I decided to take advantage of the weather and get a jump on my fall sewing. I found an upholstery end cut at the fabric store the other day that I like with a sweater that I made last summer, but really haven't worn much. I think it's because I don't really like what I made to go with it.
The fabric is a decorator linen. Really quite heavy, but soft and drapy. Even softer after a few rounds in the washer and dryer! I had a 2 yard hunk and it was 54 inches wide. Lots to work with.
I picked out a Sandra Betzina pattern that I got from her booth at a trade show eons ago. I have had it on my list to try for years!! I had the chance to try on her sample garment and loved the bias cut of the dress. The sample had been made with a heavy linen, so I knew it would work with the decorator fabric.
I trolled around the interweb to see if anyone had made a version of the dress sans hood. I knew I didn't have enough fabric for the hood and it certainly would not work with the sweater...the whole point of the exercise! I was really surprised that I couldn't find ANY versions of the pattern. Lots of Sandra's other patterns, but nada for this one. Curious, because I think it is a lovely style. I was on my own to come up with the 'non-hoody' version.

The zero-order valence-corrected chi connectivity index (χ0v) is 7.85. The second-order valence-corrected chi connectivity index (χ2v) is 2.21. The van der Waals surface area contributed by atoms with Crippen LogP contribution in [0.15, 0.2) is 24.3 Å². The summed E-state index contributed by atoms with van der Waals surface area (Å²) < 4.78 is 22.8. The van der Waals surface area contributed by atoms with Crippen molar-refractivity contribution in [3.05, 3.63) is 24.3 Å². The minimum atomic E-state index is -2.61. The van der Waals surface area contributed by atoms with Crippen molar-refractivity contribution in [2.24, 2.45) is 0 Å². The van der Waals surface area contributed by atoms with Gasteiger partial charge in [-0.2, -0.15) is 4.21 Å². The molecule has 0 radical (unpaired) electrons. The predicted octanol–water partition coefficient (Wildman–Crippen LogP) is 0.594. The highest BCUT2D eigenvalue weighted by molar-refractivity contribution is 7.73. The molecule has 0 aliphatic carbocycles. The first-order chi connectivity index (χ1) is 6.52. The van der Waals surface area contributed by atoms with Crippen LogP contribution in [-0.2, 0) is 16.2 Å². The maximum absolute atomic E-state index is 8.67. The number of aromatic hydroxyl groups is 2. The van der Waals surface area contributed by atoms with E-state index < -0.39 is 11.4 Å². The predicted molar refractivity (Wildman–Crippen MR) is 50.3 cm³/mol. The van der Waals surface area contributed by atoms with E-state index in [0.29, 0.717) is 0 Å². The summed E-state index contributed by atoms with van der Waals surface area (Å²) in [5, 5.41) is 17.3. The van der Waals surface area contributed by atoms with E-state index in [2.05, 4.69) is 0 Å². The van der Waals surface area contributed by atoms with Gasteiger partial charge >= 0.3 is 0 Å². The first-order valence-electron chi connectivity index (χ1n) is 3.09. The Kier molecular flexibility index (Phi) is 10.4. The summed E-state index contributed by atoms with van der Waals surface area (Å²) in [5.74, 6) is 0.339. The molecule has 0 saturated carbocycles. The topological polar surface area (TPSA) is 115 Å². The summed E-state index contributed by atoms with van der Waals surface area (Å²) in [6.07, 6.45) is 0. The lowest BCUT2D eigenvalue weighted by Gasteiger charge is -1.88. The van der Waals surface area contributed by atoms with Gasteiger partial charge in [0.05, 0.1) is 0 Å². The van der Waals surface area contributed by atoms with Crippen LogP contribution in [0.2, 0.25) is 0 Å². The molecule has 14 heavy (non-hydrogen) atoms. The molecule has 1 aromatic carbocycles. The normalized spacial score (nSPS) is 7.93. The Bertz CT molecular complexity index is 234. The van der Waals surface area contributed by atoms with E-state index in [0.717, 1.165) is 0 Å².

I cut the front and back pieces and knew immediately that this fabric was going to have to spend a good amount of time hanging around on the dress form to let the bias relax. So I hung it up and went to work on the new neckline. After several rabbit holes I finally landed on a simple v-neck with a wide facing. Given the loose weave and the bias cut, I thought the neckline would need some extra stabilizing.
It looks like a rather simple, straight forward dress...and it is...except that I was working with bias pieces and that took some extra steps. Directional sewing, particularly at the neckline, was a must. The bias really shifted around and wanted to wiggle out from under the presser foot at every opportunity! The shaped seam at the back just above the waist is a particularly nice feature of this pattern. A full back piece on the bias always ends up bunching up around the waist. This shaped seam acts like a set of darts to take in the extra fabric and lets the dress hug into the curve of the back. Very flattering!
I wasn't sure whether to add the sleeves or go sleeveless, but I rather like them and they don't get in the way under the sweater, when it's on me...on the dress form it's a different story!
The sweater is very cropped and the waist-defining bias of this dress really works well. I think it will be a nice transitional piece when we get to having 'real fall.'